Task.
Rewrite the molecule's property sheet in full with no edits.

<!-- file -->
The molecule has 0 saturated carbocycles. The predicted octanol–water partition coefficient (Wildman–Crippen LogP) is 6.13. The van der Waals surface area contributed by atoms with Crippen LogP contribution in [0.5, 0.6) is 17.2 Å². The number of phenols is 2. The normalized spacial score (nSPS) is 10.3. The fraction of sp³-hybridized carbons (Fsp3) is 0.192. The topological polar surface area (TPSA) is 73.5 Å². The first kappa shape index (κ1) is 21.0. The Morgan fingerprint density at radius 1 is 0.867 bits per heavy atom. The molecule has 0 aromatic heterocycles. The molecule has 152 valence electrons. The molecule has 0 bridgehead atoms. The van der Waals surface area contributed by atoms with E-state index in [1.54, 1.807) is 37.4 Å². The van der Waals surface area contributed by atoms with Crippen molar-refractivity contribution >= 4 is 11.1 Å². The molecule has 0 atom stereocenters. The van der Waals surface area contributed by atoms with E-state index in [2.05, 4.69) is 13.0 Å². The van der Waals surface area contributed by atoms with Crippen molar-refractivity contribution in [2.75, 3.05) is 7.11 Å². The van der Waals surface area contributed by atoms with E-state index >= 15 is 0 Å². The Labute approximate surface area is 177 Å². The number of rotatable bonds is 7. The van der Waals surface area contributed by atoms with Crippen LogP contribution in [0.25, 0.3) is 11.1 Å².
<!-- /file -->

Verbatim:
The molecule has 0 saturated carbocycles. The predicted octanol–water partition coefficient (Wildman–Crippen LogP) is 6.13. The van der Waals surface area contributed by atoms with Crippen LogP contribution in [0.5, 0.6) is 17.2 Å². The number of phenols is 2. The normalized spacial score (nSPS) is 10.3. The fraction of sp³-hybridized carbons (Fsp3) is 0.192. The topological polar surface area (TPSA) is 73.5 Å². The first kappa shape index (κ1) is 21.0. The Morgan fingerprint density at radius 1 is 0.867 bits per heavy atom. The molecule has 0 aromatic heterocycles. The molecule has 152 valence electrons. The molecule has 0 bridgehead atoms. The van der Waals surface area contributed by atoms with E-state index in [1.54, 1.807) is 37.4 Å². The van der Waals surface area contributed by atoms with Crippen molar-refractivity contribution >= 4 is 11.1 Å². The molecule has 0 atom stereocenters. The van der Waals surface area contributed by atoms with E-state index in [2.05, 4.69) is 13.0 Å². The van der Waals surface area contributed by atoms with Crippen molar-refractivity contribution in [2.75, 3.05) is 7.11 Å². The van der Waals surface area contributed by atoms with E-state index >= 15 is 0 Å². The Labute approximate surface area is 177 Å². The number of rotatable bonds is 7. The van der Waals surface area contributed by atoms with Crippen LogP contribution in [0.25, 0.3) is 11.1 Å².